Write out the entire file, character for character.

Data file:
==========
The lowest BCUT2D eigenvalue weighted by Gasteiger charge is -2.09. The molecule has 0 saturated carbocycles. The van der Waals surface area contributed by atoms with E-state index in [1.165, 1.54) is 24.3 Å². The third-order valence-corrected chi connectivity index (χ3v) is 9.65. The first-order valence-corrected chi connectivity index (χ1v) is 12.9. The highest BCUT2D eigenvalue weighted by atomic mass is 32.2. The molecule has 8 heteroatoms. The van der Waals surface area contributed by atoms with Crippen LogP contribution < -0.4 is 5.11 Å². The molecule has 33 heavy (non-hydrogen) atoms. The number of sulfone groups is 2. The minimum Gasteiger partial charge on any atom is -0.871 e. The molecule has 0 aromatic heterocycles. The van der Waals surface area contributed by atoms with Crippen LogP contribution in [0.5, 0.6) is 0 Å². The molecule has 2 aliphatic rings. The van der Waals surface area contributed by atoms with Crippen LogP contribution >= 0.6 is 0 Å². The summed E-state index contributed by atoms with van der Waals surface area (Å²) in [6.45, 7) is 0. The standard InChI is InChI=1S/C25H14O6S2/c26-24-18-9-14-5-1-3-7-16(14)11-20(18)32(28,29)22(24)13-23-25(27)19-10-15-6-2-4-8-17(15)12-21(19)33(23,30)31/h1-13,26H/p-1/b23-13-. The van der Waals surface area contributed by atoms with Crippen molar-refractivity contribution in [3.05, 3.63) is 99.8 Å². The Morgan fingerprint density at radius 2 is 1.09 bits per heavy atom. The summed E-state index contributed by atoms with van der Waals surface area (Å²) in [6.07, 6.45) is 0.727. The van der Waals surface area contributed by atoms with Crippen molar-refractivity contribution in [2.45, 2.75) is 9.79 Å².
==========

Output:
The lowest BCUT2D eigenvalue weighted by Gasteiger charge is -2.09. The molecule has 0 saturated carbocycles. The van der Waals surface area contributed by atoms with E-state index in [1.165, 1.54) is 24.3 Å². The third-order valence-corrected chi connectivity index (χ3v) is 9.65. The first-order valence-corrected chi connectivity index (χ1v) is 12.9. The highest BCUT2D eigenvalue weighted by atomic mass is 32.2. The molecule has 8 heteroatoms. The van der Waals surface area contributed by atoms with Crippen LogP contribution < -0.4 is 5.11 Å². The molecule has 33 heavy (non-hydrogen) atoms. The number of sulfone groups is 2. The minimum Gasteiger partial charge on any atom is -0.871 e. The molecule has 0 aromatic heterocycles. The van der Waals surface area contributed by atoms with Crippen LogP contribution in [0.5, 0.6) is 0 Å². The molecule has 2 aliphatic rings. The van der Waals surface area contributed by atoms with Crippen LogP contribution >= 0.6 is 0 Å². The summed E-state index contributed by atoms with van der Waals surface area (Å²) in [6.45, 7) is 0. The standard InChI is InChI=1S/C25H14O6S2/c26-24-18-9-14-5-1-3-7-16(14)11-20(18)32(28,29)22(24)13-23-25(27)19-10-15-6-2-4-8-17(15)12-21(19)33(23,30)31/h1-13,26H/p-1/b23-13-. The van der Waals surface area contributed by atoms with Crippen molar-refractivity contribution in [3.05, 3.63) is 99.8 Å². The Morgan fingerprint density at radius 2 is 1.09 bits per heavy atom. The summed E-state index contributed by atoms with van der Waals surface area (Å²) in [6.07, 6.45) is 0.727. The van der Waals surface area contributed by atoms with Crippen molar-refractivity contribution in [2.45, 2.75) is 9.79 Å².